The Science Behind Forensic Drug Analysis
Crime dramas have stood the test of time as one of the most popular TV show and movie genres, and many share one pivotal moment: a grizzled detective making their way down to the lab to meet with a forensic analyst who, with the help of some seemingly magical scientific tests, helps them crack their case. While those scientists may get just a moment of screentime, their work is often key to solving the mystery. But what does the job of a forensic scientist look like in the real world?
Alex Krotulski, PhD, can tell you that his job involves much more than what you’ve seen in the movies. He’s an up-and-coming forensic toxicologist who works with doctors and medical examiners to help understand how drugs play a role in medical conditions, crime, and death. Dr. Krotulski breaks down what forensic toxicology is and explains why it’s essential to combat the issue of rising drug overdose deaths.
Q: How would you describe your research to the person riding the elevator with you?
A: Our team conducts forensic toxicology research, which means we look for the presence of drugs in biological samples. We apply this research often in the context of medical or legal settings. Specifically, we focus on analytical toxicology (what drugs are present) and interpretive toxicology (what effects did the drug have) for existing recreational drugs and newer drugs like novel stimulates, designer benzodiazepines, and synthetic cannabinoids. These results can help us understand the potential role a drug had in a person’s death, illness, or mental or physical impairment. Our goal is to find what drugs are appearing on the street and how they impact factors like mortality, public health, and public safety.
Q: Why is forensic toxicology important?
More and more people are dying each year of drug-related causes. We work with medical examiners and coroners to help determine cause of death where a drug overdose is suspected. This ultimately helps the CDC track drug deaths and provides closure to families grieving the loss of loved ones. The more we know about the effects of a drug — especially the adverse ones — the better prepared scientists and medical professionals can be to interpret the symptoms (e.g. nodding, incoherence, etc.) and effects (driving while intoxicated or overdose) they’re seeing in people who come in with one or more recreational drugs in their system.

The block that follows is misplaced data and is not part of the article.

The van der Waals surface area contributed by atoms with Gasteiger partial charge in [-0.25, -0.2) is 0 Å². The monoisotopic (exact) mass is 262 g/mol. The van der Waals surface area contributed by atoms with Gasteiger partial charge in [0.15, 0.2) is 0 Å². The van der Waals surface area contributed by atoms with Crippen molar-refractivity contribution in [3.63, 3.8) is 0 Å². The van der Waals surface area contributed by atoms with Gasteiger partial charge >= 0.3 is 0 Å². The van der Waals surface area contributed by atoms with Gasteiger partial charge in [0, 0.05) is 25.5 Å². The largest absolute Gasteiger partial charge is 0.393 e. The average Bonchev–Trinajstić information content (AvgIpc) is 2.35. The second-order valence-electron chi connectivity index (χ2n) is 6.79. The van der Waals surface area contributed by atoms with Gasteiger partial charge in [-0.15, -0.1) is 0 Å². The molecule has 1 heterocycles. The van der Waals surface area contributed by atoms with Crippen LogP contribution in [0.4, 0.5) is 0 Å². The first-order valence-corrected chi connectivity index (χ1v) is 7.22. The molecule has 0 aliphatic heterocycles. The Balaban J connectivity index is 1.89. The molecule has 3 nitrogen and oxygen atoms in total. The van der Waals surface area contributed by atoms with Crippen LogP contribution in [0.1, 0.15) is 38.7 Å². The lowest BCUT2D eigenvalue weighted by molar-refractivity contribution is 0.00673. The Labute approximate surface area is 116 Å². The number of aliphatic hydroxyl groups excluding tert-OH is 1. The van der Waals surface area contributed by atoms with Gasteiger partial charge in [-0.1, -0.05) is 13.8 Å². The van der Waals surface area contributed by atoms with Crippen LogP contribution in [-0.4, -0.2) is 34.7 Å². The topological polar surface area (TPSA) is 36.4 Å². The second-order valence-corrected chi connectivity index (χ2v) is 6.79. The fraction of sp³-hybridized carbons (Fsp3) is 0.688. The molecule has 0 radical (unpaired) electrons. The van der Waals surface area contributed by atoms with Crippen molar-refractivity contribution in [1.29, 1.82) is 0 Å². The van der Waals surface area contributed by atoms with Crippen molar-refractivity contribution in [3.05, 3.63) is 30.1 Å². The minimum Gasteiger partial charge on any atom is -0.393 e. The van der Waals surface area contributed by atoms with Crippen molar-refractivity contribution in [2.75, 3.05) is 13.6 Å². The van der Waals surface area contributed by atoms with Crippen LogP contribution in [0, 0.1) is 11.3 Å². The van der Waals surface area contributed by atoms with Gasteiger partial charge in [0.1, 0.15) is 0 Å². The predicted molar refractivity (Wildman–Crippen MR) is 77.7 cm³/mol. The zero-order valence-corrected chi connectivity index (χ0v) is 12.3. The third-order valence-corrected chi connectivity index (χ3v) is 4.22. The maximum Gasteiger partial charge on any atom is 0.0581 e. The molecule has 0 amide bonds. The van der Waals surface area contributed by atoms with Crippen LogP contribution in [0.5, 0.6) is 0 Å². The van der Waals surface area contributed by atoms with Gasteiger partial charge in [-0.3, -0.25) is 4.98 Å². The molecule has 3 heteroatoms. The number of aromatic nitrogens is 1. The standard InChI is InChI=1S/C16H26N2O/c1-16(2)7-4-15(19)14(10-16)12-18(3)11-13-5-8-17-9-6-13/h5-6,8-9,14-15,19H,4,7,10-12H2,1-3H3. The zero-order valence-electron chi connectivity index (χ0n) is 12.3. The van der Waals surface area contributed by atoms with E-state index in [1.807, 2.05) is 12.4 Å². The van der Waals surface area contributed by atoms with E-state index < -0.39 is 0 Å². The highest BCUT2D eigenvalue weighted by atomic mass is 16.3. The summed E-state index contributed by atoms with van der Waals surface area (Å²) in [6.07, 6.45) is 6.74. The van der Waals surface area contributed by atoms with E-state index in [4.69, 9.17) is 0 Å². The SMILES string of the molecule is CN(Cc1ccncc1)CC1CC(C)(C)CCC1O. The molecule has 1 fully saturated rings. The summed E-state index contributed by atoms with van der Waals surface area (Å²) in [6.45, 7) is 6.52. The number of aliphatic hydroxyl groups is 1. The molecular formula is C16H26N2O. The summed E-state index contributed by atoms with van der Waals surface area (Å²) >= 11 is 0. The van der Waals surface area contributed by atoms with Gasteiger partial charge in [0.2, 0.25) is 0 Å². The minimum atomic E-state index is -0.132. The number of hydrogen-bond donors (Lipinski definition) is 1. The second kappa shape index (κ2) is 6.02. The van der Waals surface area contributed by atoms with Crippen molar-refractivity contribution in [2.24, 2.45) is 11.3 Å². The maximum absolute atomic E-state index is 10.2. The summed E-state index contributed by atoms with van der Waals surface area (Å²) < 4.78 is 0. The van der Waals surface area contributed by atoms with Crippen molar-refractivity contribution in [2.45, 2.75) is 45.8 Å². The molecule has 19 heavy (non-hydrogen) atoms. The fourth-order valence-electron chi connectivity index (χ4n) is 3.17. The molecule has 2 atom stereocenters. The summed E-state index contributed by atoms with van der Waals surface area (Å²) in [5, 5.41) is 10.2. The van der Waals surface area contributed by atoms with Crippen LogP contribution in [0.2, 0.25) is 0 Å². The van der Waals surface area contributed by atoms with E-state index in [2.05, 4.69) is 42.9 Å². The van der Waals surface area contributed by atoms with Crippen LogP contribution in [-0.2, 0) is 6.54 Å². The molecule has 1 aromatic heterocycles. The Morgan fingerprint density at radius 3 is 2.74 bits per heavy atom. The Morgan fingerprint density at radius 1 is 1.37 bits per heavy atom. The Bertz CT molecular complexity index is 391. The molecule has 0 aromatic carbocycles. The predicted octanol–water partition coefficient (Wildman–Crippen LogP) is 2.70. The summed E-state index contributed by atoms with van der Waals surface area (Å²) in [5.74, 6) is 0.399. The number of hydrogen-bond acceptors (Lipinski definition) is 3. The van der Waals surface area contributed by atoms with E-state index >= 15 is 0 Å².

What’s more, overdoses from opioids, namely fentanyl, continue to increase in the U.S. Toxicologists are trying everything we can to keep up with the increasing pace. Our laboratories are constantly evaluating new technology that is faster and more sensitive so we can obtain highly accurate and precise results. Our laboratory has been extremely proactive about developing new toxicology tests in a timely manner so we can test for new drugs as close to their emergence as possible.
Q: Where do forensic toxicologists fit in the broader fields of medicine and forensic science?
A: We work with both clinicians and medical examiners. When working with medical examiners, we’re often trying to answer the question of “why did this person die?” There are certain indicators at autopsy that may point to drug-related death — such as fluid in the lungs — so we work to pair those findings with our test results.